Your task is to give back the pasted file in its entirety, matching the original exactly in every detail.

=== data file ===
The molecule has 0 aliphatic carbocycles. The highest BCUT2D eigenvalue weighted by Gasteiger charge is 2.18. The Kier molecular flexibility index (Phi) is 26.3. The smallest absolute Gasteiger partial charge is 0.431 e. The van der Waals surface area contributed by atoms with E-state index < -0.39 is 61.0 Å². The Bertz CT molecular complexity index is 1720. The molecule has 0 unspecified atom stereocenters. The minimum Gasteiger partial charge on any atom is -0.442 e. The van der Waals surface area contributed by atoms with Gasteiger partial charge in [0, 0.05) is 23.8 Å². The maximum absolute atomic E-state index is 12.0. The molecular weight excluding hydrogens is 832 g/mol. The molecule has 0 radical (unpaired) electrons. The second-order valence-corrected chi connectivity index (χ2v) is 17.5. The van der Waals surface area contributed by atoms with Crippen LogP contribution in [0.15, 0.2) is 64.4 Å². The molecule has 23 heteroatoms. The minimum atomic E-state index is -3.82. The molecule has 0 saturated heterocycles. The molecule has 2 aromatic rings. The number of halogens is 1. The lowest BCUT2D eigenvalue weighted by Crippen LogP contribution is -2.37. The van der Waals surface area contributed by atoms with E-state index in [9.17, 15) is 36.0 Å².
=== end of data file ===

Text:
The molecule has 0 aliphatic carbocycles. The highest BCUT2D eigenvalue weighted by Gasteiger charge is 2.18. The Kier molecular flexibility index (Phi) is 26.3. The smallest absolute Gasteiger partial charge is 0.431 e. The van der Waals surface area contributed by atoms with E-state index < -0.39 is 61.0 Å². The Bertz CT molecular complexity index is 1720. The molecule has 0 unspecified atom stereocenters. The minimum Gasteiger partial charge on any atom is -0.442 e. The van der Waals surface area contributed by atoms with Gasteiger partial charge in [0, 0.05) is 23.8 Å². The maximum absolute atomic E-state index is 12.0. The molecular weight excluding hydrogens is 832 g/mol. The molecule has 0 radical (unpaired) electrons. The second-order valence-corrected chi connectivity index (χ2v) is 17.5. The van der Waals surface area contributed by atoms with Crippen LogP contribution in [0.15, 0.2) is 64.4 Å². The molecule has 23 heteroatoms. The minimum atomic E-state index is -3.82. The molecule has 0 saturated heterocycles. The molecule has 2 aromatic rings. The number of halogens is 1. The lowest BCUT2D eigenvalue weighted by Crippen LogP contribution is -2.37. The van der Waals surface area contributed by atoms with E-state index in [9.17, 15) is 36.0 Å².